Canada and the Green Transition: Perspectives on the Way Forward

Chapter 14 | Assessing Ottawa’s Paths to Net-Zero through an Energy Sustainability Lens

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Key Messages




  • Many argue that energy system transitions in the direction of net-zero need to advance wider sustainability goals, such as reconciliation with Canada’s Indigenous peoples
  • The Trudeau government has adopted a broadly ‘ecological modernist’ discursive framing around its approach to decarbonizing the Canadian economy, emphasizing the potential to advance both environmental sustainability and economic prosperity. This perspective implies a restructuring of capitalist economic structures along more environmentally sound lines, but not in a way that requires a different kind of political and economic system




  • Critical to choosing among different energy transition pathways to achieving net-zero is identifying the impacts of different choices in terms of potential trade-offs among sustainability goals, as a particular approach may advance some goals but can result in serious losses in other areas
  • There are no consistent governance processes or frameworks in place to assess key trade-offs and risks associated with net-zero options, with the result that key trade-offs have not been recognized or fully acknowledged by the government itself
  • The lack of any consistent governance or evaluative framework to guide decision-making has left decision processes vulnerable to influence by well-established incumbent actors in the fossil fuel, mining and nuclear sectors, backed by sympathetic provincial governments
  • The 2019 Impact Assessment Act was specifically intended to establish a framework for decision-making in these types of situations. The decision not to apply it to “clean growth” projects is troubling in this context, and invites even deeper questions about what processes and norms the federal government is following in its decision-making.




  • The 2020 Healthy Environment, Healthy Economy plan remains the foundation of the federal government’s climate strategy, with substantial follow-through on the plan seen in the 2021, 2022, and 2023 budgets.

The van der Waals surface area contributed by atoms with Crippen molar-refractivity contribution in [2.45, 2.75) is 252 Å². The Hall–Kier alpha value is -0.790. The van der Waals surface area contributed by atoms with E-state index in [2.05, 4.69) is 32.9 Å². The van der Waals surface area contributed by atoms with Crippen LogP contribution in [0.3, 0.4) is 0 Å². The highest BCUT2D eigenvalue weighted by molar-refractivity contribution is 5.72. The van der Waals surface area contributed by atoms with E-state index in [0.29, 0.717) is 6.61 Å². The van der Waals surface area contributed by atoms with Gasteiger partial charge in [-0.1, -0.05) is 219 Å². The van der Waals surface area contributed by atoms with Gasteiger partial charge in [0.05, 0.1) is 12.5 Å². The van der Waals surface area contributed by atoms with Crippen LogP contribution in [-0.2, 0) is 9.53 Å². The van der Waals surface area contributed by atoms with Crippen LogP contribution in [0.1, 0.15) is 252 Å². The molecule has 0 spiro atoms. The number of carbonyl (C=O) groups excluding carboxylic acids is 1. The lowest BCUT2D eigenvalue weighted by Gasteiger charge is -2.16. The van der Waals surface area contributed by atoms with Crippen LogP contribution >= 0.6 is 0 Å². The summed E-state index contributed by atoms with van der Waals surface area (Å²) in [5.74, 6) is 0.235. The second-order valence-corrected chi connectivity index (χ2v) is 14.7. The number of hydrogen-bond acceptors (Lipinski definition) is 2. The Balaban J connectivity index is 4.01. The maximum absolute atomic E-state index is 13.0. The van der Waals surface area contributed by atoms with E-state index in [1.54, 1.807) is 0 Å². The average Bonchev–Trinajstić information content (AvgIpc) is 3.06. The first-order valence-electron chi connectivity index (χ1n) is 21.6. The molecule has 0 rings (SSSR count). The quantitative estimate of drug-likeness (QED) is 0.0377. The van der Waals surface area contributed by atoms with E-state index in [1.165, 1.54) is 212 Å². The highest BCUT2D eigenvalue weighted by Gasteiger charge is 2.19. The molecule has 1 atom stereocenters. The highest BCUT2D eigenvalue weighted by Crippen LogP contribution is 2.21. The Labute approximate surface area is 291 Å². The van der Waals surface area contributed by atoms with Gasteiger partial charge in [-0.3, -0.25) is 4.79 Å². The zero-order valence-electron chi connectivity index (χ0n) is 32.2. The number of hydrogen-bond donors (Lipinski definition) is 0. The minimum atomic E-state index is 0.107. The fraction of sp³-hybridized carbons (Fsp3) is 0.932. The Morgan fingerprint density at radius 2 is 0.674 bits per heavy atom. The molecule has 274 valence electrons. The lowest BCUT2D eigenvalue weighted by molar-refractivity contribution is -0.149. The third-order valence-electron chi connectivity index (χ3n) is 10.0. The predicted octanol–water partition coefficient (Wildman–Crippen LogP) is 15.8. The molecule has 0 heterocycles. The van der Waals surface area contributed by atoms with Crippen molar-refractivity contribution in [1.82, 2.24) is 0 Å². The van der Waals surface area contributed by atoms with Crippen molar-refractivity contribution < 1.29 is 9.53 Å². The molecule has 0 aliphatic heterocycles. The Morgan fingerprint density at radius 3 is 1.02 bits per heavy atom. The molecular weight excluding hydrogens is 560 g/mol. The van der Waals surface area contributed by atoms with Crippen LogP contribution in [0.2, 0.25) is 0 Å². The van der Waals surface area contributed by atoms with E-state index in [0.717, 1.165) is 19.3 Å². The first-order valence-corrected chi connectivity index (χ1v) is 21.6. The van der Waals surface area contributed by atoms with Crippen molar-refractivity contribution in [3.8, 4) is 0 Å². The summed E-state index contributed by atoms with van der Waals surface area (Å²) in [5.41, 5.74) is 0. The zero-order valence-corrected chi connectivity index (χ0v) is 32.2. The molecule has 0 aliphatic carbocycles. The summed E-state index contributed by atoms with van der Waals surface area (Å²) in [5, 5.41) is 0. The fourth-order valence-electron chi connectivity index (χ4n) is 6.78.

• Some elements of the federal strategy show strong potential to advance energy sustainability with relatively low risks of adverse impacts or negative trade offs. These elements include carbon pricing; building energy efficiency improvements; waste management decarbonization; nature-based responses; and the electrification of transportation.
  • Other elements of the federal strategy present more complex challenges and trade-off risks, including some hydrogen-based strategies; the focus on nuclear energy and SMRs around ‘clean’ electricity; and emphases on CCUS and “critical” minerals.




  • A more consistent and transparent approach to decision-making around net-zero pathways is required to assess what really are ‘clean’ and rational investments.
  • Projects that involve high risks of serious negative trade-offs in an energy sustainability context need to be subject to meaningful and substantive independent public review before they proceed.

Evaluation and accountability mechanisms are needed to ensure that resources are reallocated towards measures that will deliver real reductions if CCUS, hydrogen and other high-risk ‘clean’ investments fail to show significant results.

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